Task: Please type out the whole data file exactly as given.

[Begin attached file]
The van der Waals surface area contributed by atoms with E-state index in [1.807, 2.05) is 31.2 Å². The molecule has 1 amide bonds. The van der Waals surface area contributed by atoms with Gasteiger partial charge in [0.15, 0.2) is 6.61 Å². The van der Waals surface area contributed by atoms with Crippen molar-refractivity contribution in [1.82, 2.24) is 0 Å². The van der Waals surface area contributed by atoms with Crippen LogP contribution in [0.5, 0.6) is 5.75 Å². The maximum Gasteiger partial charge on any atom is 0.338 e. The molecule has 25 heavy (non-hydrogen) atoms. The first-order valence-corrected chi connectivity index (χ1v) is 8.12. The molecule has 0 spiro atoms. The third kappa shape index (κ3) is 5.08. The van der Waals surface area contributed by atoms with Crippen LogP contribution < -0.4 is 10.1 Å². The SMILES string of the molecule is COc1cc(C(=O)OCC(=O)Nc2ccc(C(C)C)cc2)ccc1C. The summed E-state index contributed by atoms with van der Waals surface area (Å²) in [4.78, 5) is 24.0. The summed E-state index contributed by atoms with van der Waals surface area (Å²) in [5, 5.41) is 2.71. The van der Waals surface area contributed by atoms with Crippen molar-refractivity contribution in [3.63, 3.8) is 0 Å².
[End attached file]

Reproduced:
The van der Waals surface area contributed by atoms with E-state index in [1.807, 2.05) is 31.2 Å². The molecule has 1 amide bonds. The van der Waals surface area contributed by atoms with Gasteiger partial charge in [0.15, 0.2) is 6.61 Å². The van der Waals surface area contributed by atoms with Crippen molar-refractivity contribution in [1.82, 2.24) is 0 Å². The van der Waals surface area contributed by atoms with Crippen LogP contribution in [0.5, 0.6) is 5.75 Å². The maximum Gasteiger partial charge on any atom is 0.338 e. The molecule has 25 heavy (non-hydrogen) atoms. The first-order valence-corrected chi connectivity index (χ1v) is 8.12. The molecule has 0 spiro atoms. The third kappa shape index (κ3) is 5.08. The van der Waals surface area contributed by atoms with Crippen LogP contribution < -0.4 is 10.1 Å². The SMILES string of the molecule is COc1cc(C(=O)OCC(=O)Nc2ccc(C(C)C)cc2)ccc1C. The summed E-state index contributed by atoms with van der Waals surface area (Å²) in [4.78, 5) is 24.0. The summed E-state index contributed by atoms with van der Waals surface area (Å²) in [5, 5.41) is 2.71. The van der Waals surface area contributed by atoms with Crippen molar-refractivity contribution in [3.63, 3.8) is 0 Å².